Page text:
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contribution 05 - REYNTJENS Filip

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Kabgayi case - RPF prosecution - Impunité


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This, I think, raises a much larger issue which I would like to have on the agenda. What I am going to say is known to most of you, but I think we need to put this on the agenda. As I said, it’s a major general, I would say, almost an ethical weakness.

This morning during his open remarks, President Byron said, and I quote you almost textually, "Crimes cannot be committed on the State with impunity." This is the message given by the ICTR. That is what you said this morning.

I would say, yes, that is only partly true, if committed by the victor, these crimes can be committed by impunity. And that is what we see.

So that is something I would like, if I may, in just a few words because "big fish" well, there might be a "big fish" sitting in Kigali right now. Right. I think it is important first to remind because I would like to measure what I am going to say to the aims of the establishment of the Tribunal according to Resolution 955. This was to achieve the end of impunity, to contribute to the process of national reconciliation, that’s two, and, three, restoration and maintenance of peace.

Now, it was clear from the beginning, and it is said very clearly in Deeni Segui’s first report of May 1994, that the RPF have committed crimes that fell squarely within the mandate of the ICTR. However, the risk of impunity for the victors was apparent to me from the early days of the Tribunal’s operation.

During a conversation with the first Prosecutor, Richard Goldstone, in July 1996, I asked him whether he intended to prosecute RPF suspects. Irritated, he replied he saw no reason for doing so. When I told him that there was compelling prima facie evidence of these crimes, he got even more irritated and stated emphatically that there was no such prima facie evidence. That was the end of our brief conversation. Clearly, the OTP was not starting its operation with an open mind, and this mindset has handicapped it ever since.

In April 2003, towards the end of Carla Del Ponte’s term as Prosecutor, I was in Arusha together with Alison Des Forges to run a seminar for OTP staff. We were brought in contact with the so-called “special investigations” team, put in place to work on the “second mandate”, the one related to crimes committed by the RPF. The team wanted to discuss evidence and strategy. We were quite impressed by their work: they had assembled extensive data on between 15 and 20 massacres by the RPF. As it was unlikely that all these could be prosecuted, we exchanged on selecting files that could as a priority be formulated as indictments; and we agreed on four cases: Butare (in particular the killings at the agro-veterinary school and in the arboretum) upon the arrival of the RPF in July; the regional stadium of Byumba in April; Giti, an atypical municipality as no Tutsi were killed there, also in April; and Gakurazo, where the RPF killed bishops, other clergy and civilians in June. For all these cases, there is a great deal of evidence and the suspects are known. At the end of our meetings, we felt confident that indictments could soon be issued. More than six years later, nothing has happened.
What we did not realise then was that the US, under the stewardship of Pierre-Richard Prosper, the former member of the OTP turned American Ambassador-at-Large for War Crimes Issues, were busy burying the special investigations. The deal was that RPF suspects were not to be tried by the ICTR, but that Rwanda would take care of them. This never materialised. During the same period, Carla Del Ponte was replaced by the current Prosecutor in circumstances that I do not need to recall.

When I returned to Arusha in September 2004 to testify in the Bagosora case, I had the opportunity to talk to Prosecutor Jallow. I referred to the work done by the special investigations team, and asked him whether he intended to prosecute RPF suspects. A year after his appointment, he told me textually: “I am reviewing the evidence, and I’ll make a determination when the time has come”.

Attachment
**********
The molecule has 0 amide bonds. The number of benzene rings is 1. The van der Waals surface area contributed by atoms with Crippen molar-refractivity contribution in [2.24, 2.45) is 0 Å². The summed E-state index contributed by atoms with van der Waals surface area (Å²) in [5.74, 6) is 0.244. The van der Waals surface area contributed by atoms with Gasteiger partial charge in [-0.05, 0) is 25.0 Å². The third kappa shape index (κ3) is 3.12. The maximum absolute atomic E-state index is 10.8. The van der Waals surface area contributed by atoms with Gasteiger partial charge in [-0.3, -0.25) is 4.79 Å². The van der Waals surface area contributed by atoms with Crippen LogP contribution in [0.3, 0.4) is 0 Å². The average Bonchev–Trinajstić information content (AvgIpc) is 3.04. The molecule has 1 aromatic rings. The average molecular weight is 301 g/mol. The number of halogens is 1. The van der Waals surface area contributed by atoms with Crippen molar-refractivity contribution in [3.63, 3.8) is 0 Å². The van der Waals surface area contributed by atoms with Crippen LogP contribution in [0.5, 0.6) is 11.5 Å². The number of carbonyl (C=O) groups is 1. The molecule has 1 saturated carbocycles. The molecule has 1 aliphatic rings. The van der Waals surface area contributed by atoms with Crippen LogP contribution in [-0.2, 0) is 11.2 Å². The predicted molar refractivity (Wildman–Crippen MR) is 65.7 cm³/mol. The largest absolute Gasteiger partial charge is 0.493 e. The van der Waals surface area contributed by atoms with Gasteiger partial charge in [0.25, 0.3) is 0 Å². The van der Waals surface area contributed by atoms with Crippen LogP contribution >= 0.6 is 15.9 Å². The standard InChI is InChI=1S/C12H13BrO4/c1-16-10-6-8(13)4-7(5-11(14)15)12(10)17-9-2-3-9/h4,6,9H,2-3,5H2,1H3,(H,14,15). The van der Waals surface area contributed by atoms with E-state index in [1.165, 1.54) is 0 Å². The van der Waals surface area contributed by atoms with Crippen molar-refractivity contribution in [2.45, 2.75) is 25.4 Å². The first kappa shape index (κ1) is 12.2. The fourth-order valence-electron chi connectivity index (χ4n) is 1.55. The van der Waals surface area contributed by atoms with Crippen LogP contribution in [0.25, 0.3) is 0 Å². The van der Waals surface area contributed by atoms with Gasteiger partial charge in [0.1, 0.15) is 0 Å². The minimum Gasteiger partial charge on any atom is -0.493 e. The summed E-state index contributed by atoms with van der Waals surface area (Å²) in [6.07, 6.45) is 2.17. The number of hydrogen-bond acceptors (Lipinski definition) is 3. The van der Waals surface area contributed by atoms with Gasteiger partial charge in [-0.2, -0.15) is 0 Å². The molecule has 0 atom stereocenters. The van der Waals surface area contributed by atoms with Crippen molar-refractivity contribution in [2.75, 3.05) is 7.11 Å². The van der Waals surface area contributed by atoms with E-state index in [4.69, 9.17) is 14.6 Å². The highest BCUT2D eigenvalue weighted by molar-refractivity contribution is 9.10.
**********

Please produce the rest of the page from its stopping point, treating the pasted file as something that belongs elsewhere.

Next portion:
He was to sing this refrain in the years to come, up to the present day, including when asked this question by the press. For instance, a year after our meeting, he stated to the Hirondelle News Agency that he was still reviewing the evidence before proceeding any further. In February 2007, Jallow stated that he “will decide by the middle of the year whether or not charges will be brought against members of the RPF”. In the middle of 2007, nothing was however heard of him, except a new delaying exercise before the Security Council, where he stated: “Investigations of the allegations against members of the RPF, which we had hoped to conclude by now, need to be continued…”. That was almost three years after my conversation with him, and during his presentation to the Security Council on 4 June this year, he seemed finally to admit that he had given up: “[M]y office does not have an indictment that is ready in respect of these allegations (against the RPF) at this particular stage”. I shall return later to the “strategy of rotting” practised by the Prosecutor since he assumed office.
As I was worried about the perspective that nothing would happen, and having in mind the Tribunal’s completion strategy, I contacted Jallow again in December 2004 to inquire about his intentions, but I again received an evasive answer. On 11 January 2005, I sent him a letter announcing that I suspended my co-operation with his office “unless and until the first RPF suspect is indicted”. I told him that “[u]nder these circumstances, the ICTR risks becoming part of the problem rather than of the solution. While I remain committed to the cause which is at the heart of the mandate of the ICTR, on ethical grounds I cannot any longer be involved in this process”. During the following years, my concern was obviously reinforced by the Prosecutor’s delaying tactics.
He embarked on the same strategy again from mid-2008. Pushed by allegations that the ICTR was practising victors’ justice, and at the same time refusing to prosecute RPF suspects himself, Jallow announced that “[i]t has been established that in June 1994, RPF soldiers had killed 13 clergymen and two other civilians”, and that the Rwandan Prosecutor General “had said that he would shortly indict the implicated soldiers”. While he pointed out that the suspects would be prosecuted for war crimes (that fall within the ICTR mandate), they were tried for murder and complicity to murder only. Although this was to be expected, as the Rwandan regime systematically denies that its soldiers have committed violations of international humanitarian law, this in itself would have justified recalling this case. Jallow did not do such thing, despite his pledge to reporters that “[i]f the trial is badly conducted, we have the competence to take the case to the Tribunal”.